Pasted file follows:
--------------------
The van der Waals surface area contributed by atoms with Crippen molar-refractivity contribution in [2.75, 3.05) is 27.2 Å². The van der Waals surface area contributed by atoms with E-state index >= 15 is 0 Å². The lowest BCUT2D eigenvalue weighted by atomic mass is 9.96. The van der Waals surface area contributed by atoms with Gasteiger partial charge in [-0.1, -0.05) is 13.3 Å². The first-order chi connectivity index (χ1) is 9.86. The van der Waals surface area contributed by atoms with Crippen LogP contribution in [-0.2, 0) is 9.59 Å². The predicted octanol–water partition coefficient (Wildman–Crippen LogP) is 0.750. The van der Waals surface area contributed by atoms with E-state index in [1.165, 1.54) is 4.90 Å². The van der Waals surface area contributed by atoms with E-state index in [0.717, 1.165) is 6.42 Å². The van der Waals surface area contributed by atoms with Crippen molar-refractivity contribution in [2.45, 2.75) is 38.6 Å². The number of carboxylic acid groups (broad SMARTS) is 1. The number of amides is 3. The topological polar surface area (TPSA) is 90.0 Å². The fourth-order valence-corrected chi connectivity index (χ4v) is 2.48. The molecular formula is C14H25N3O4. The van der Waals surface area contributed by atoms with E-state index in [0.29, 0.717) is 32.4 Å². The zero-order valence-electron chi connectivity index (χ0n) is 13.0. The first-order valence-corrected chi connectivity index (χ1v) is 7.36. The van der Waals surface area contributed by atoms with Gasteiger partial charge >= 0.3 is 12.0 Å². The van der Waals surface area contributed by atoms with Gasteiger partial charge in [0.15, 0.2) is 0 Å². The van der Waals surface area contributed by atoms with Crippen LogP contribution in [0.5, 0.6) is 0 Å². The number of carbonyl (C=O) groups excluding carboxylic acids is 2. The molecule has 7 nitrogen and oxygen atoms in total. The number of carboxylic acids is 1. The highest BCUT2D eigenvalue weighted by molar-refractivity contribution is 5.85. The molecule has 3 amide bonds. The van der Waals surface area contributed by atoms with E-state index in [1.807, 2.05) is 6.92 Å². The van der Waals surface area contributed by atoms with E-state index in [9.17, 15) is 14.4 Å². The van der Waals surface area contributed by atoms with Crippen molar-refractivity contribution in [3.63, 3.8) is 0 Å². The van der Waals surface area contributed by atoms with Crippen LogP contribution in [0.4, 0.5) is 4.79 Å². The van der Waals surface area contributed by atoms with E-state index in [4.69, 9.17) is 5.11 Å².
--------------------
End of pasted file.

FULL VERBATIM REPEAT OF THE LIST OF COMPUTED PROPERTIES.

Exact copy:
The van der Waals surface area contributed by atoms with Crippen molar-refractivity contribution in [2.75, 3.05) is 27.2 Å². The van der Waals surface area contributed by atoms with E-state index >= 15 is 0 Å². The lowest BCUT2D eigenvalue weighted by atomic mass is 9.96. The van der Waals surface area contributed by atoms with Gasteiger partial charge in [-0.1, -0.05) is 13.3 Å². The first-order chi connectivity index (χ1) is 9.86. The van der Waals surface area contributed by atoms with Crippen LogP contribution in [-0.2, 0) is 9.59 Å². The predicted octanol–water partition coefficient (Wildman–Crippen LogP) is 0.750. The van der Waals surface area contributed by atoms with E-state index in [1.165, 1.54) is 4.90 Å². The van der Waals surface area contributed by atoms with E-state index in [0.717, 1.165) is 6.42 Å². The van der Waals surface area contributed by atoms with Crippen molar-refractivity contribution in [2.45, 2.75) is 38.6 Å². The number of carboxylic acid groups (broad SMARTS) is 1. The number of amides is 3. The topological polar surface area (TPSA) is 90.0 Å². The fourth-order valence-corrected chi connectivity index (χ4v) is 2.48. The molecular formula is C14H25N3O4. The van der Waals surface area contributed by atoms with E-state index in [0.29, 0.717) is 32.4 Å². The zero-order valence-electron chi connectivity index (χ0n) is 13.0. The first-order valence-corrected chi connectivity index (χ1v) is 7.36. The van der Waals surface area contributed by atoms with Gasteiger partial charge >= 0.3 is 12.0 Å². The van der Waals surface area contributed by atoms with Gasteiger partial charge in [0.15, 0.2) is 0 Å². The van der Waals surface area contributed by atoms with Crippen LogP contribution in [0.5, 0.6) is 0 Å². The number of carbonyl (C=O) groups excluding carboxylic acids is 2. The molecule has 7 nitrogen and oxygen atoms in total. The number of carboxylic acids is 1. The highest BCUT2D eigenvalue weighted by molar-refractivity contribution is 5.85. The molecule has 3 amide bonds. The van der Waals surface area contributed by atoms with E-state index in [1.807, 2.05) is 6.92 Å². The van der Waals surface area contributed by atoms with E-state index in [9.17, 15) is 14.4 Å². The van der Waals surface area contributed by atoms with Crippen molar-refractivity contribution in [3.63, 3.8) is 0 Å². The van der Waals surface area contributed by atoms with Crippen LogP contribution in [0.4, 0.5) is 4.79 Å². The van der Waals surface area contributed by atoms with E-state index in [4.69, 9.17) is 5.11 Å².